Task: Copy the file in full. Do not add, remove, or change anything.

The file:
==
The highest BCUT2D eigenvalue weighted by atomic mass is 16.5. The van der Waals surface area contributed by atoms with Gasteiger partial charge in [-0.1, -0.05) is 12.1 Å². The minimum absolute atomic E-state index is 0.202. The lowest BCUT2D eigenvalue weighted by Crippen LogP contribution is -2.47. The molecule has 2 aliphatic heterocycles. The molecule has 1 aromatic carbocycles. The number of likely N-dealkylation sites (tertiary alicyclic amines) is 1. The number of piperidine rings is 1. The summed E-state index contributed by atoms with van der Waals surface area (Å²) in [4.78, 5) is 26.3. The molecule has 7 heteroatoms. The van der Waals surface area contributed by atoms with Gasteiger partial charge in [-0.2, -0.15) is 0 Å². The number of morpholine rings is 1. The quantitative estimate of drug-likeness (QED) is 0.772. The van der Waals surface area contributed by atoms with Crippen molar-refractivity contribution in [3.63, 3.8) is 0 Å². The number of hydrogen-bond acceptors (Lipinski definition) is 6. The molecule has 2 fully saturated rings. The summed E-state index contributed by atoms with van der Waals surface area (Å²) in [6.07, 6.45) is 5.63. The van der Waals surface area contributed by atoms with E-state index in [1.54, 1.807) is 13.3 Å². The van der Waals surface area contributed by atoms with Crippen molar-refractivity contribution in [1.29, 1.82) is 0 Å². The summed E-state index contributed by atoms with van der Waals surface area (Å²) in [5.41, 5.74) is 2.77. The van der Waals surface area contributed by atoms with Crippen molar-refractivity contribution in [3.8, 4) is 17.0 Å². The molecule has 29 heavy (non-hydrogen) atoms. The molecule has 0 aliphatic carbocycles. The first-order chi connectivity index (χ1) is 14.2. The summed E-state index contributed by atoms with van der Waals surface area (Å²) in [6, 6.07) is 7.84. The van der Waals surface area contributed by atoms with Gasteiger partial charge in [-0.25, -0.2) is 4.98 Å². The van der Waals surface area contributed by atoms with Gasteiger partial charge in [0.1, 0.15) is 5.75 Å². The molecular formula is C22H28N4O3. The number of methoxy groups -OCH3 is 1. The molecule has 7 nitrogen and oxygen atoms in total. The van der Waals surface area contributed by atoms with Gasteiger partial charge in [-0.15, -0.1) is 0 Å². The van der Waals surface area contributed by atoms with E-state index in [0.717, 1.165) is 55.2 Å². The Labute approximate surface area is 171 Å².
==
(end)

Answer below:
The highest BCUT2D eigenvalue weighted by atomic mass is 16.5. The van der Waals surface area contributed by atoms with Gasteiger partial charge in [-0.1, -0.05) is 12.1 Å². The minimum absolute atomic E-state index is 0.202. The lowest BCUT2D eigenvalue weighted by Crippen LogP contribution is -2.47. The molecule has 2 aliphatic heterocycles. The molecule has 1 aromatic carbocycles. The number of likely N-dealkylation sites (tertiary alicyclic amines) is 1. The number of piperidine rings is 1. The summed E-state index contributed by atoms with van der Waals surface area (Å²) in [4.78, 5) is 26.3. The molecule has 7 heteroatoms. The van der Waals surface area contributed by atoms with Gasteiger partial charge in [-0.2, -0.15) is 0 Å². The number of morpholine rings is 1. The quantitative estimate of drug-likeness (QED) is 0.772. The van der Waals surface area contributed by atoms with Crippen molar-refractivity contribution in [3.63, 3.8) is 0 Å². The number of hydrogen-bond acceptors (Lipinski definition) is 6. The molecule has 2 fully saturated rings. The summed E-state index contributed by atoms with van der Waals surface area (Å²) in [6.07, 6.45) is 5.63. The van der Waals surface area contributed by atoms with E-state index in [1.54, 1.807) is 13.3 Å². The van der Waals surface area contributed by atoms with Crippen molar-refractivity contribution in [1.29, 1.82) is 0 Å². The summed E-state index contributed by atoms with van der Waals surface area (Å²) in [5.41, 5.74) is 2.77. The van der Waals surface area contributed by atoms with Crippen molar-refractivity contribution in [3.8, 4) is 17.0 Å². The molecule has 29 heavy (non-hydrogen) atoms. The molecule has 0 aliphatic carbocycles. The first-order chi connectivity index (χ1) is 14.2. The summed E-state index contributed by atoms with van der Waals surface area (Å²) in [6, 6.07) is 7.84. The van der Waals surface area contributed by atoms with Gasteiger partial charge in [-0.25, -0.2) is 4.98 Å². The van der Waals surface area contributed by atoms with Gasteiger partial charge in [0.1, 0.15) is 5.75 Å². The molecular formula is C22H28N4O3. The number of methoxy groups -OCH3 is 1. The molecule has 7 nitrogen and oxygen atoms in total. The van der Waals surface area contributed by atoms with Gasteiger partial charge in [-0.15, -0.1) is 0 Å². The van der Waals surface area contributed by atoms with E-state index in [0.717, 1.165) is 55.2 Å². The Labute approximate surface area is 171 Å².